Jonah 3:3 (BHS, ESV):
וְנִֽינְוֵ֗ה הָיְתָ֤ה עִיר־גְּדוֹלָה֙ לֵֽאלֹהִ֔ים
wənînəwēh hāyətâ 'îr gədôlâ l'ēlōhîm
Now Nineveh was an exceedingly great city*
*Hebrew: A great city to God
At issue is whether the word God (elohim) is being used as a superlative ("exceedingly great city") or as a reference to deity. This was brought up in an answer to another question of mine in discussion of yah, (arguably) the abbreviated tetragrammaton which may (arguably) also carry this sense. One article referenced there by D.W. Thomas argues that such constructions are not merely intensifying epithets.1,2 Instead, the divine name
raises a person or object to a pre-eminent degree by virtue of the fact that the person or object in question is brought into relationship with God.
With regard to Jonah 3:3:
It can equally well be argued that the city of Nineveh was "great to God", that is, even to God, who has a different standard of greatness from men. Anything that is great even in God's estimation must of necessity be of extraordinary dimensions.
I like this idea because it seems to combine the elative sense and the reference to God. However, I’m not sure I follow how it works.
If I understand correctly, in Thomas’s interpretation "to God" is modifying "great" ("great even in God’s estimation") rather than "city" ("city [?dedicated] to God") as in the ESV footnote. The latter is reflects a normal meaning of the preposition lamed, as does the idea of possession that has been suggested by others ("God's great city"). I'm not accustomed to lamed carrying the idea of "in the estimation of".3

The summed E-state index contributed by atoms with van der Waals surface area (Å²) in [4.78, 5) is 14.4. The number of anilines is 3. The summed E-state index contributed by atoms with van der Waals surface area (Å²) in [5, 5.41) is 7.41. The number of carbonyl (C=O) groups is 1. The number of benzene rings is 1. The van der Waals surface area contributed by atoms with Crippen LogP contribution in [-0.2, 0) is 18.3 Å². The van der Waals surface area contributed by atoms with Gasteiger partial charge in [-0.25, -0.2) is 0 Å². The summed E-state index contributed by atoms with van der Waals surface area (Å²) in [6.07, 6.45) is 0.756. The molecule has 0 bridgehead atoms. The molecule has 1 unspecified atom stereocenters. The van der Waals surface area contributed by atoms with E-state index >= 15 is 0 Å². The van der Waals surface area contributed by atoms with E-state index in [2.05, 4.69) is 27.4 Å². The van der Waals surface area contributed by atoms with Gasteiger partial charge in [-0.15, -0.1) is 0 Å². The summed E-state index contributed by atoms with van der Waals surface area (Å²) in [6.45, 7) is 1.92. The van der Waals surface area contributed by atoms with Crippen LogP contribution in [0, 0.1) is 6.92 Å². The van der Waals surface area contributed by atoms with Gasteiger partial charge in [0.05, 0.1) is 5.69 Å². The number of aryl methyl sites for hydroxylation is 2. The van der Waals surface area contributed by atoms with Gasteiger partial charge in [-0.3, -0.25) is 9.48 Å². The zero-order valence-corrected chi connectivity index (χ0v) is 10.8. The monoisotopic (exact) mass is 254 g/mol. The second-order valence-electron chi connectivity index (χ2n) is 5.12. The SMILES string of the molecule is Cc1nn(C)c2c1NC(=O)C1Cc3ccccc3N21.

The choices then seem to be:
- a very large [also: great, enormous] city (nearly every published translation)
- a great city [?dedicated] to God (ESV footnote, etc.)
- God’s great city (people say this)
- a city great in God’s estimation (Thomas)
Despite the apparent consensus of translators, it seems like at least some scholars disagree with the exclusion of a reference to God. Is Thomas’s proposal a likely possibility? Or is it possible to know what the intended meaning was?
1. D. Winton Thomas, “A Consideration of Some Unusual Ways of Expressing the Superlative in Hebrew", Vetus Testamentum 3 (1953): 209-224.
2. The examples provided are those translated by the AV as superlatives: Gen 23:6 ("a mighty prince"), Gen 30:8 ("great wrestlings"), Ex 9:28 ("mighty thunderings"), 1 Sam 14:15 "a very great trembling", Jon 3:5 ("an exceeding great city", Ps 36:7 ("the great mountains"), Ps 80:11 ("the goodly cedars"), Job 1:16 ("a great fire” - here a marginal note).
3. Except maybe x לִפְנֵי and x לְעֵינֵי but my sense is that the idea of perspective or estimation arises from pənê / ʿênê (face(s) of / eyes of) by metonymy rather than from the preposition.